Lockheed Martin moves closer to demonstrating Long Range Anti-Ship Missile (LRASM)

ARLINGTON, Va., 21 March 2013. Missile designers at the Lockheed Martin Corp. Missiles and Fire Control sector in Orlando, Fla., are moving closer to demonstrating surface launch of a new-generation long-range anti-ship missile with a $54.4 million contract modification announced Wednesday from the U.S. Defense Advanced Research Projects Agency (DARPA) in Arlington, Va.

The contract calls for Lockheed Martin to conduct additional surface-launch risk-reduction work prior to two planned flight demonstrations of the Long Range Anti-Ship Missile (LRASM) to attack enemy surface vessels at standoff ranges.

LRASM is a joint program of DARPA and the U.S. Office of Naval Research in Arlington, Va., to develop and demonstrate standoff anti-ship strike weapon technologies. In upcoming LRASM surface-launch tests, Lockheed Martin will fire a LRASM prototype from a Navy Vertical Launching System (VLS) canister.

The new anti-ship missile and its missile electronics will provide Navy warships like the guided missile cruiser with the ability to attack important enemy ships outside the ranges of the enemy's ability to respond with anti-ship missiles of its own.

The LRASM concept seeks to reduce dependence on precision intelligence, surveillance, and reconnaissance sources, data links, and GPS satellite navigation and guidance by demonstrating advanced onboard missile sensor and missile processing capabilities, which will enable precision engagement of moving ships based only on course and initial target cueing in the presence of electronic jamming and other enemy missile countermeasures.

LRASM will be compatible with the Navy Vertical Launch System and will have sufficient range to engage targets from well beyond enemy direct counter-fire ranges. The missile also will be able to penetrate advanced air defenses. If the LRASM program yields a new deployable anti-ship missile, it would replace front-line U.S. anti-ship weapon systems such as the Boeing AGM-84 Harpoon missile.

Two divisions of Lockheed Martin initially won separate $10 million study contracts from DARPA in summer 2009 to start designing LRASM and its missile guidance systems. Working on the program were segments of Lockheed Martin Missiles and Fire Control in Grand Prairie, Texas, and Orlando, Fla.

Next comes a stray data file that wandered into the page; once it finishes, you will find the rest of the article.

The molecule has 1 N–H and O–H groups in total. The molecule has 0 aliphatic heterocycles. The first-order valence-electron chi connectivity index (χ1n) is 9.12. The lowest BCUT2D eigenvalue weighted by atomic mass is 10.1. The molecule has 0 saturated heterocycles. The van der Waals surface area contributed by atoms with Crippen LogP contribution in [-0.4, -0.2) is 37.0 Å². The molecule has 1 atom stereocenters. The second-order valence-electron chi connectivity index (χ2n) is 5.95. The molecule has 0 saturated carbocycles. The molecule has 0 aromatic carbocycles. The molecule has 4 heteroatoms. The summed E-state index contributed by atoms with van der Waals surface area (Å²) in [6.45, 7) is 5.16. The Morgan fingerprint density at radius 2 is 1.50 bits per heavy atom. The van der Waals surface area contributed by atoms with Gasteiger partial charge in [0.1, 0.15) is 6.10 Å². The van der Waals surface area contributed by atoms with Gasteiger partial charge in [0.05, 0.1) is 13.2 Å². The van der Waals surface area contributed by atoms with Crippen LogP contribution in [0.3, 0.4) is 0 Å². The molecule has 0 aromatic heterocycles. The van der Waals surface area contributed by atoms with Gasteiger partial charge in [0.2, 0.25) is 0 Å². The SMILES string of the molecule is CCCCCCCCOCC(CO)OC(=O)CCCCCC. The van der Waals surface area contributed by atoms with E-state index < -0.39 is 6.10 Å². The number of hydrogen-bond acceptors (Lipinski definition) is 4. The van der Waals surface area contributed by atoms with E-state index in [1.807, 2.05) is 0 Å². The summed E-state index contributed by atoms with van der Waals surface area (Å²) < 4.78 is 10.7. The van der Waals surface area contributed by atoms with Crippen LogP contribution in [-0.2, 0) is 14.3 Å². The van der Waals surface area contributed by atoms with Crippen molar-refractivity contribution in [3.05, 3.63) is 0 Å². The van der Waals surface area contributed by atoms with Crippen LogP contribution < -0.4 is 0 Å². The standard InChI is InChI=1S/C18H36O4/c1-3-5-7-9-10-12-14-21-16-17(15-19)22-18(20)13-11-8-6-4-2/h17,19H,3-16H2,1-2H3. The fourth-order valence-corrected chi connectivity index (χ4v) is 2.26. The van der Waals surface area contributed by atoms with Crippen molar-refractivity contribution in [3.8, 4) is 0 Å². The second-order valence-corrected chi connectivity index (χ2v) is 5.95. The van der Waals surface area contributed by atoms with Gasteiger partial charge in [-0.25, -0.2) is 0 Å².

In late 2010 Lockheed Martin won a $157.7 million DARPA contract to demonstrate a LRASM ship-launched, stand-off anti-ship strike weapon able to destroy enemy warships and other maritime surface targets at significant stand-off ranges.

The program, which is in the second of two phases, initially had Lockheed Martin working on technology for two variants, the LRASM-A in Orlando, Fla., and LRASM-B in Grand Prairie, Texas. The LRASM-A was to capitalize on the Joint Air to Surface Standoff Missile Extended Range (JASSM-ER) airframe and incorporate additional sensors and systems to achieve a stealthy and survivable subsonic cruise missile.

The LRASM-B portion had focused on operating at the other end of the spectrum for precision strike weapons attacking from high-altitude and supersonic speed with stealthy penetration. Early last year DARPA abandoned work on LRASM-B to focus only on the LRASM-A project to reduce risks and speed delivery of LRASM technology to the Navy.

DARPA began captive carry flight tests of LRASM sensors aboard a research business jet in May 2012 to demonstrate elements of the integrated sensor suite. The agency originally had scheduled two air-launched LRASM flight demonstrations for early this year.

Just this month DARPA increased the scope of the air-launched LRASM program to include a third flight. Captive carry events will continue over the next several months, with the first live-fire exercise set for this summer.

DARPA also is integrating a LRASM prototype to launch from a surface vessel by modifying the missile airframe, designing the booster separation system, and fabricating a hybrid canister to accommodate the LRASM. Two ballistic test surface launches are planned for late next year.

Lockheed Martin is in charge of LRASM overall development, and the BAE Systems Electronic Systems segment in Nashua, N.H., is developing the LRASM onboard sensor systems.

On the LRASM contract awarded this week, Lockheed Martin will do the work in Orlando, Fla.; Baltimore; and Walled Lake, Mich., and should be finished by late next year.

For more information contact Lockheed Martin Missiles and Fire Control online at www.lockheedmartin.com/us/mfc, DARPA at www.darpa.mil, or the Office of Naval Research at www.onr.navy.mil.

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